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'Modern-day slavery' case related to cleaning company delayed again

Four accused in alleged case of human trafficking appeared in Bradford satellite court on Monday; case moved to Collingwood

The four accused in an alleged case of human trafficking, related to what the Crown has called “modern-day slavery” involving 43 Mexican immigrants, appeared in Bradford satellite court on Monday only to have their hearing adjourned again.

Patricia Zuniga Rojas, daughters Patricia Camacho Zuniga and Ashley Camacho Zuniga, and Kevin Kielty each face 27 charges, resulting from a 2018 investigation of cleaning company RTL Services of Barrie by the OPP, Barrie police and the Canada Border Services Agency.

Peter Thorning, the lawyer for Zuniga Rojas, asked for the adjournment on personal grounds, informing Justice Nancy Dawson that his mother had been rushed to hospital the previous evening. He asked to be excused to be at her side.

Thorning, who previously represented the daughters until they requested separate counsel, also told the court that the sisters were not represented at this time.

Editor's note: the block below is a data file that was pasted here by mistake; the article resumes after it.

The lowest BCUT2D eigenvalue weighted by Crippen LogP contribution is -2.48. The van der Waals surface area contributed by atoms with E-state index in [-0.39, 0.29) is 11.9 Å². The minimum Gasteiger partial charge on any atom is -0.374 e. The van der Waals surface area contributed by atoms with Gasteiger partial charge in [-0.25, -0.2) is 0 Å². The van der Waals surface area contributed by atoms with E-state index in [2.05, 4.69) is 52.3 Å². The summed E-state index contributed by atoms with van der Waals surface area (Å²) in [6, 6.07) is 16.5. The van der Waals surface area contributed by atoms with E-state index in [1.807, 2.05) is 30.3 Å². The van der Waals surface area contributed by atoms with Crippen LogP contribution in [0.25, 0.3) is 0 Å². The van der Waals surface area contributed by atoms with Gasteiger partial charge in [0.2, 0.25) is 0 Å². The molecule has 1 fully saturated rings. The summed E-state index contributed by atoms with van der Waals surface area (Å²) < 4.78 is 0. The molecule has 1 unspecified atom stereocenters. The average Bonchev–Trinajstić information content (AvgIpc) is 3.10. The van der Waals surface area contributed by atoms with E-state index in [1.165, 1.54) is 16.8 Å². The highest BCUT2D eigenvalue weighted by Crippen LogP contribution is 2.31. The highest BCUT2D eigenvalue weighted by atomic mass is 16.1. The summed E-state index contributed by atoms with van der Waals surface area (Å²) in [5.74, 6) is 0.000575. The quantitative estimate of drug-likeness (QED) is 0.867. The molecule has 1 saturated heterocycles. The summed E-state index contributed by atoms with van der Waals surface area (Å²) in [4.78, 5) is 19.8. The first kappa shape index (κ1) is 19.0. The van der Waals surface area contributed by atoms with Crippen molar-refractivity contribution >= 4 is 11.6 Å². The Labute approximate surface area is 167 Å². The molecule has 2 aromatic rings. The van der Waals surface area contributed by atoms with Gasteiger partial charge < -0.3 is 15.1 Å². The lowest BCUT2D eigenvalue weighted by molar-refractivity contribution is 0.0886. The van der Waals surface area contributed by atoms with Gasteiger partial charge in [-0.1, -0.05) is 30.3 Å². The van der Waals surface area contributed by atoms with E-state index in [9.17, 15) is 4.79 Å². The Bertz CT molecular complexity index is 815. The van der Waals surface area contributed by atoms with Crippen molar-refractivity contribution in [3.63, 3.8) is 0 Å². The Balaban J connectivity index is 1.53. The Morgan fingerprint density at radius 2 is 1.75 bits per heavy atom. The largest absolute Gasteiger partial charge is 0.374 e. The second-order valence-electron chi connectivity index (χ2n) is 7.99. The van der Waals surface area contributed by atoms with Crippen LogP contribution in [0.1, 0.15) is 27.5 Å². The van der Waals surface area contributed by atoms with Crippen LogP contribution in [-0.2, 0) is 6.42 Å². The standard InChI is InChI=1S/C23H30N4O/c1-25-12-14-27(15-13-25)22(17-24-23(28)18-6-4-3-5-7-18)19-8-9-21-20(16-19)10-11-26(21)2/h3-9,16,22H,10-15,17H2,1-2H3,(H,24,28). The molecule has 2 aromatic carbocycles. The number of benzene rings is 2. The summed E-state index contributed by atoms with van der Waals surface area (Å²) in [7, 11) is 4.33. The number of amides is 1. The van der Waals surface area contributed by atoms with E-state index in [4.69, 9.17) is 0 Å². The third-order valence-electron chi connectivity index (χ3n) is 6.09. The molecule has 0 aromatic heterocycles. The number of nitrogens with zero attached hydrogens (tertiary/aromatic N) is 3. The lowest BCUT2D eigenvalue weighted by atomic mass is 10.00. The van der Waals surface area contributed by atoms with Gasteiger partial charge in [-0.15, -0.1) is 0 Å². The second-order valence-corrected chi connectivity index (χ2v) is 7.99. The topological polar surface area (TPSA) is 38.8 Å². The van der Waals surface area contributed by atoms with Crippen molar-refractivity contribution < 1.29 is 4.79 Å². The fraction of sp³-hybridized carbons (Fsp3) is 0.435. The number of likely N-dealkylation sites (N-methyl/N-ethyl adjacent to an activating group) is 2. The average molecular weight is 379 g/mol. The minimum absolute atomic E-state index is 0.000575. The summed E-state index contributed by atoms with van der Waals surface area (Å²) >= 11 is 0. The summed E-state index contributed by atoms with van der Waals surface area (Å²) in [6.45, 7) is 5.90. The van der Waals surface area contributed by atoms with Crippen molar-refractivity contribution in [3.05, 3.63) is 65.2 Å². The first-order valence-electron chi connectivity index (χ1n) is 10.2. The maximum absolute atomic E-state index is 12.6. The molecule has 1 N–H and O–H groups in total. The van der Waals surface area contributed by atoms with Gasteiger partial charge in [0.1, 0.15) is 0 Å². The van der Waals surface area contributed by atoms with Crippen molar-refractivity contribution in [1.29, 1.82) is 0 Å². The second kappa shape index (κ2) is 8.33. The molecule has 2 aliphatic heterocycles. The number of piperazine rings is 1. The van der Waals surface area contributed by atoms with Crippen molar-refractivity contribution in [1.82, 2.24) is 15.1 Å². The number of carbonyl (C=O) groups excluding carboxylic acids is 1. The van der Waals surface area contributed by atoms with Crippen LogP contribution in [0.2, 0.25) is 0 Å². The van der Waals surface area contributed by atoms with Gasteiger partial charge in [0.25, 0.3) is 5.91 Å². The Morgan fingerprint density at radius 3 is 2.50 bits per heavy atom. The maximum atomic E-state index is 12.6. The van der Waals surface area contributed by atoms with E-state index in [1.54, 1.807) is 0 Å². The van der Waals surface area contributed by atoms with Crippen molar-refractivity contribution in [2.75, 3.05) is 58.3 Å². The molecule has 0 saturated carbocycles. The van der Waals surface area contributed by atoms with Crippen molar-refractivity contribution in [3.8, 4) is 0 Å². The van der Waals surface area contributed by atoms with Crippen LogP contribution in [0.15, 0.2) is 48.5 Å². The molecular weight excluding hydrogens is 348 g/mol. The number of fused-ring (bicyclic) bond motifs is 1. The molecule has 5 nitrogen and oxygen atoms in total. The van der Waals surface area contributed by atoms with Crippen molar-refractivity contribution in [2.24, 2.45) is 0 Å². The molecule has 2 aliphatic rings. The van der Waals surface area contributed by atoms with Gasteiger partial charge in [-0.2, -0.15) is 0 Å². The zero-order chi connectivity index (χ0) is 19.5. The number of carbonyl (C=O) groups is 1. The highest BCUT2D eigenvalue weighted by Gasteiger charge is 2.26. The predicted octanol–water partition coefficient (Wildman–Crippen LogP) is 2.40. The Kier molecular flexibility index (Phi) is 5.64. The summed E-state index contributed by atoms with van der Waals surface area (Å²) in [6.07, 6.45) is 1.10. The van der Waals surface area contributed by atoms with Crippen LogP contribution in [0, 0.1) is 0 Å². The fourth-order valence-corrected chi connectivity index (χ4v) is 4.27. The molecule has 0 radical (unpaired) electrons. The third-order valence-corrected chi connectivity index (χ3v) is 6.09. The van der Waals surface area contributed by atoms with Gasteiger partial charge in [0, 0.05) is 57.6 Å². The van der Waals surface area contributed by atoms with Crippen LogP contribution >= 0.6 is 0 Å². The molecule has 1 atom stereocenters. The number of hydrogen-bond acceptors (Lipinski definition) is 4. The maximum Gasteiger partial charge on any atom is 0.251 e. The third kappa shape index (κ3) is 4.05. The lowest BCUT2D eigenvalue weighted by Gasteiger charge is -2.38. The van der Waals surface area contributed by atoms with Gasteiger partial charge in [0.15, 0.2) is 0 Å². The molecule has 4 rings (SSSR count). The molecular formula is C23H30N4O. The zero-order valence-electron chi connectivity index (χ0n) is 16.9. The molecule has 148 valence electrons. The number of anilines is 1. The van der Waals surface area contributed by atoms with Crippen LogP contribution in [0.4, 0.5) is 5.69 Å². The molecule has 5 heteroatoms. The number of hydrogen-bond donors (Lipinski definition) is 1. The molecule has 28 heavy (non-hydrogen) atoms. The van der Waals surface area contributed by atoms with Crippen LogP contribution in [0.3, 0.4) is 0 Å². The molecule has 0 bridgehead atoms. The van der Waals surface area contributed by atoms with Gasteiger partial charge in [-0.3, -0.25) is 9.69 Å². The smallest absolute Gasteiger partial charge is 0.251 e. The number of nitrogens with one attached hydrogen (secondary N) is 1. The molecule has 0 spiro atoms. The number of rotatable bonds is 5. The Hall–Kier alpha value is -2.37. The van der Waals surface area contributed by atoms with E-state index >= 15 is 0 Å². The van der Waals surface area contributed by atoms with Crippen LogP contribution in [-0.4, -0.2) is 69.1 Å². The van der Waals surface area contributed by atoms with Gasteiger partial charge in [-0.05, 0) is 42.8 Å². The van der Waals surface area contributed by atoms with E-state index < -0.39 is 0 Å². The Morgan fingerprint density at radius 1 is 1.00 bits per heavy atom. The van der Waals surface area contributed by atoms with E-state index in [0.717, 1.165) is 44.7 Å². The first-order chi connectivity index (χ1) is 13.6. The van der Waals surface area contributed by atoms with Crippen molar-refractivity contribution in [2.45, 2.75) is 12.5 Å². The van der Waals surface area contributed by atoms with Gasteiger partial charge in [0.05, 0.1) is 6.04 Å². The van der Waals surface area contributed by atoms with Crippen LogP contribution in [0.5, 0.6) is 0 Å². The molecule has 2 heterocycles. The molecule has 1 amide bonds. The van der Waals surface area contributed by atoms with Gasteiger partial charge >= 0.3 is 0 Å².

“They were denied Legal Aid,” he said, adding they are appealing that decision.

Lawyer Stephen Whitzman, representing Kevin Kielty, agreed to the adjournment.

Crown attorney Vhavna Bhangu concurred, but asked that the case proceed as soon as possible.

When advised that Dawson was not available again until May, Bhangu requested that that she excuse herself from hearing the case and another justice be assigned, to permit an earlier court date.

Bhangu noted that the first date in December did not proceed, the court hearing in January was adjourned while the daughters sought counsel, “and now here we are in February.”

She recommended a new court date of March 23, and warned the accused that whether the Legal Aid issue is resolved or not, the Crown is intending to “actually proceed to argument on that date.”

Justice Dawson agreed to remove herself from the case, and after a delay, confirmed that the next court appearance will be in Collingwood on March 23.

Justice Dawson asked all four accused to waive their rights under Section 11B of the Charter, that requires “trial within a reasonable time,” so that the period between the Feb. 24 appearance and the next court date does not count.

She also warned Patricia Camacho Zuniga and Ashley Camacho Zuniga that the Crown intends to proceed, whether or not Legal Aid is involved.

“You may end up representing yourself,” said Justice Dawson. “As long as you understand that.”

All four accused agreed to the adjournment and waiving of Section 11B, and indicated they understood the case would be hearing arguments on March 23.

“Expect that this will proceed at that date,” said Justice Dawson, as she adjourned.

Miriam King

About the Author: Miriam King

Miriam King is a journalist and photographer with Bradford Today, covering news and events in Bradford West Gwillimbury and Innisfil.
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